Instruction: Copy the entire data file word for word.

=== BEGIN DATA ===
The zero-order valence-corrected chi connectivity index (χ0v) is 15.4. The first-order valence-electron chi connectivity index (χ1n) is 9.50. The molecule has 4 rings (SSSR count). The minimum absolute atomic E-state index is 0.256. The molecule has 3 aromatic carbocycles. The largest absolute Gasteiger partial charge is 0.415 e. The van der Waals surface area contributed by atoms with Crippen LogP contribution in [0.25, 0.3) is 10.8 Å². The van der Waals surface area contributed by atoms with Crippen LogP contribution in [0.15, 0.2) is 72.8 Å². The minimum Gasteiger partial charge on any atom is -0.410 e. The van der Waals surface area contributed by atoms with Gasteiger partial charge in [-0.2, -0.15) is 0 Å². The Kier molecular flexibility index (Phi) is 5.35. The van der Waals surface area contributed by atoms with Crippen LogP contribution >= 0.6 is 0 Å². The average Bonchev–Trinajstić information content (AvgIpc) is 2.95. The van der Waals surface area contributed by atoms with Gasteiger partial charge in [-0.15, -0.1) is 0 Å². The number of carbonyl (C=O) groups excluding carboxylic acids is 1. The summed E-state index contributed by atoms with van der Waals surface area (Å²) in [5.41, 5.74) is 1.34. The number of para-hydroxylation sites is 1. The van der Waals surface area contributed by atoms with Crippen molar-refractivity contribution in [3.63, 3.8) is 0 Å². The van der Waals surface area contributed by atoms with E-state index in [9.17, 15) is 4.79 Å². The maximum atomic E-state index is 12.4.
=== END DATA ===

The zero-order valence-corrected chi connectivity index (χ0v) is 15.4. The first-order valence-electron chi connectivity index (χ1n) is 9.50. The molecule has 4 rings (SSSR count). The minimum absolute atomic E-state index is 0.256. The molecule has 3 aromatic carbocycles. The largest absolute Gasteiger partial charge is 0.415 e. The van der Waals surface area contributed by atoms with Crippen LogP contribution in [0.25, 0.3) is 10.8 Å². The van der Waals surface area contributed by atoms with Crippen LogP contribution in [0.15, 0.2) is 72.8 Å². The minimum Gasteiger partial charge on any atom is -0.410 e. The van der Waals surface area contributed by atoms with Gasteiger partial charge in [-0.2, -0.15) is 0 Å². The Kier molecular flexibility index (Phi) is 5.35. The van der Waals surface area contributed by atoms with Crippen LogP contribution >= 0.6 is 0 Å². The average Bonchev–Trinajstić information content (AvgIpc) is 2.95. The van der Waals surface area contributed by atoms with Gasteiger partial charge in [-0.15, -0.1) is 0 Å². The number of carbonyl (C=O) groups excluding carboxylic acids is 1. The summed E-state index contributed by atoms with van der Waals surface area (Å²) in [5.41, 5.74) is 1.34. The number of para-hydroxylation sites is 1. The van der Waals surface area contributed by atoms with Crippen molar-refractivity contribution in [3.63, 3.8) is 0 Å². The van der Waals surface area contributed by atoms with E-state index in [9.17, 15) is 4.79 Å². The maximum atomic E-state index is 12.4.